Insurers use the information you provide to calculate the cost to rebuild your home. In most cases, this is the amount your home will be insured for in the event of damage from a covered claim. Before completing your purchase, be sure to review your deductibles for wind and hail, roof coverage and the coverage type and amounts for your personal property.
If tornadoes are a concern, these are all areas of coverage that can cost you more if you have a claim. This can also be a great time to build a home inventory that documents what you own. Save photos of your belongings in your home to a cloud storage service. If a tornado hits, scattering your belongings to the wind, this simple step can help you with your claim.
The Best Tornado Insurance Companies
Choosing the best tornado insurance company often means choosing the best homeowners insurance company or renters insurance company for you. However, there are some key considerations that can make one company a better choice than another.
What to Look For
You’ll want to choose the best company overall, but while paying close attention to policy features that can affect your pocketbook if a tornado damages your home.
Affordable deductibles: Look for a policy that allows you to set the wind damage deductible to a realistic number. The deductible is the part of the claim you pay, so it’s important that this figure fits your budget.
Replacement cost for personal property: Without replacement cost coverage for personal property, it’s possible that you might only be paid pennies on the dollar for some of your belongings in a claim. Look for this option.
Replacement cost roof coverage: This can be rare, but is usually worth the extra cost. A new roof can range from $5,000 up to $15,000. Prorated coverage can mean thousands of dollars in extra out-of-pocket expenses in a covered claim. Look for this option as well.
Additional living expenses: It’s easy to underestimate the cost of living elsewhere if you are displaced from your home by tornado damage. In many cases, you can be forced to live elsewhere for several months. Opt for extended coverage for additional living expenses, including housing or hotels, the added cost of eating out and similar related expenses.
Best for Top-Rated Home Insurance: Lemonade
Lemonade provides a top-rated homeowners insurance experience that's easy and hassle-free. Award-winning customer service and digital, super-fast everything from as low as $25 a month.
Lemonade Home's dwelling coverage protects you from specific perils named in your policy, which includes tornadoes.
These perils typically include:
- Damage from vehicles
- Falling objects
- Damage from the weight of snow, ice or sleet
Best Overall: Amica
Top-ranked for customer satisfaction in a recent J.D. Power home insurance study, Amica is a top choice if you want comprehensive and affordable coverage for your home. Amica’s Platinum Choice Home policy bundles popular coverage options into an easy-to-understand package.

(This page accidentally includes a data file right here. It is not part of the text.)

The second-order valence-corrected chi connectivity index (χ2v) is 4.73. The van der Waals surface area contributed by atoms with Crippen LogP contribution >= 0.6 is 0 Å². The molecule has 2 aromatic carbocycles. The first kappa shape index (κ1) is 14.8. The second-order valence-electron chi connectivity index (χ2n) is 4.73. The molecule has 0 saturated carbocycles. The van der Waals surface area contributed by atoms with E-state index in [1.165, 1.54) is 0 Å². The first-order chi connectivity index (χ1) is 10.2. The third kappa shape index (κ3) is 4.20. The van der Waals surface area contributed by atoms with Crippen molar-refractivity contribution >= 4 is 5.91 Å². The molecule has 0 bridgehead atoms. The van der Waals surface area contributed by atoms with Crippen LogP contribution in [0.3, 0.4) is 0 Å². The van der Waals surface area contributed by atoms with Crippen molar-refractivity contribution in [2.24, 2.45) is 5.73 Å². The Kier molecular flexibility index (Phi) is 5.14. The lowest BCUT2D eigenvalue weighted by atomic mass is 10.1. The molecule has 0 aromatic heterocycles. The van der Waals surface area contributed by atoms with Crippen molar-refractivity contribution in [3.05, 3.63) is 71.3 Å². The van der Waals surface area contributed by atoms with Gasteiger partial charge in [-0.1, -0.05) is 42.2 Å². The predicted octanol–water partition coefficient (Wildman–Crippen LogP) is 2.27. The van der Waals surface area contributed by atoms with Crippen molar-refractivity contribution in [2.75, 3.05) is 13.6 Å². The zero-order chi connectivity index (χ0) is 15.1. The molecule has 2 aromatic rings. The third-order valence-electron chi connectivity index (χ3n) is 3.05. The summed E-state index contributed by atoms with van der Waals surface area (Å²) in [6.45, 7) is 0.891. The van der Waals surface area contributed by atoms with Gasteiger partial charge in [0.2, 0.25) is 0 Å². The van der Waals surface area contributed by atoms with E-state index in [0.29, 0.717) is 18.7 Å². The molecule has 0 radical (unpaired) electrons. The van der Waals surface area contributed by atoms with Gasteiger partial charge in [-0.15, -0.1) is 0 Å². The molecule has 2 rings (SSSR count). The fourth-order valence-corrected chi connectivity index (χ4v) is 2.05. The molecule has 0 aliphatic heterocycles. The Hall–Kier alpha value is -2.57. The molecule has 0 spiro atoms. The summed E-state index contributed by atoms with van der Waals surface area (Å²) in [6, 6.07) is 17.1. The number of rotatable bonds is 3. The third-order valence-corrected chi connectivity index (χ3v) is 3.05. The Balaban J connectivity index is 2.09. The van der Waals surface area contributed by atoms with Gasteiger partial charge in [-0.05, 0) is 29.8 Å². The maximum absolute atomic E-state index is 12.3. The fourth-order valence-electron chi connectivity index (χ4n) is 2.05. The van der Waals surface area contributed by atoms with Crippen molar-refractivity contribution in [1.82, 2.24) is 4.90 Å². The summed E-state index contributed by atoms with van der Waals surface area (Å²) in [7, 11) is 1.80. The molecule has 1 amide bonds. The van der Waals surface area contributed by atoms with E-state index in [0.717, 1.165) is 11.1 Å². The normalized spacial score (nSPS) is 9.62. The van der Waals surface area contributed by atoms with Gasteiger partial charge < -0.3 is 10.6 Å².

Dwelling coverage for your home itself provides extended coverage that can protect you against cost overruns. Personal property coverage is offered as replacement cost with select policies, which means your belongings are protected for the full cost of repair or replacement up to your coverage limit.
Homeowners who choose to insure their vehicles with Amica as well can save up to 15%. Amica also offers the convenient option of purchasing flood insurance to complement your standard homeowners' insurance coverage.
Amica also tops Benzinga's lists for the best fire insurance and the best earthquake insurance. Take a look at Benzinga's full Amica Home Insurance Review.
Farmers is actually a worldwide family of companies, which means your Farmers agent may have more coverage options available than some other well-known national insurance brands. This can be especially helpful with difficult-to-insure homes.
You'll also find flexible coverage options available for additional living expenses, which can help cover the cost of temporary housing and other additional living expenses if a covered claim forces you to leave your home temporarily. A claims-free discount and declining deductibles help to keep the overall cost of your policy down if you don't have a claim.
Nationwide has nearly a century of experience insuring families and businesses and is a solid choice for homeowners insurance. Thoughtful policy options make Nationwide a standout when considering home insurance with a focus on potential damage from tornadoes or wind storms.
The Nationwide Replacement Cost Plus option can provide an additional 20% above your property's coverage limit if your home needs to be rebuilt due to a covered claim. Nationwide’s Brand New Belongings policy option provides replacement cost coverage for personal property.
Better Roof Replacement, another forward-thinking option available from Nationwide, provides upgraded roofing materials if you have a covered loss that damages your roof. Discounts are also available for newer roofs or based on the type of roof construction.
Choose the Best Tornado Insurance Coverage
While most homeowners' and renters' insurance policies cover damage from tornadoes, specific policy options can help provide more comprehensive protection for your home, fixing potentially expensive gaps in coverage. Your insurance policy is a contract, and that contract dictates the coverage available to you at the time of loss.
It's common for people to purchase home insurance without fully reviewing coverage details, which can lead to costly surprises if there is a claim in the future. Take the time to review your coverage choices before binding coverage with an insurer, or if you already have coverage, schedule a policy review with your agent to be sure your policy is structured to protect you against damage from tornadoes.
Does a landlord's insurance policy cover a renter's belongings?
A landlord’s insurance policy only covers the building and liabilty. It does not cover the personal belongings of the renter.
Do I have to have homeowner's insurance?
If you have a loan on your home, the mortgage company will require you to have a homeowners insurance policy.
Can a landlord require me to have a renters insurance policy?
A landlord can require a renter to have renter’s insurance.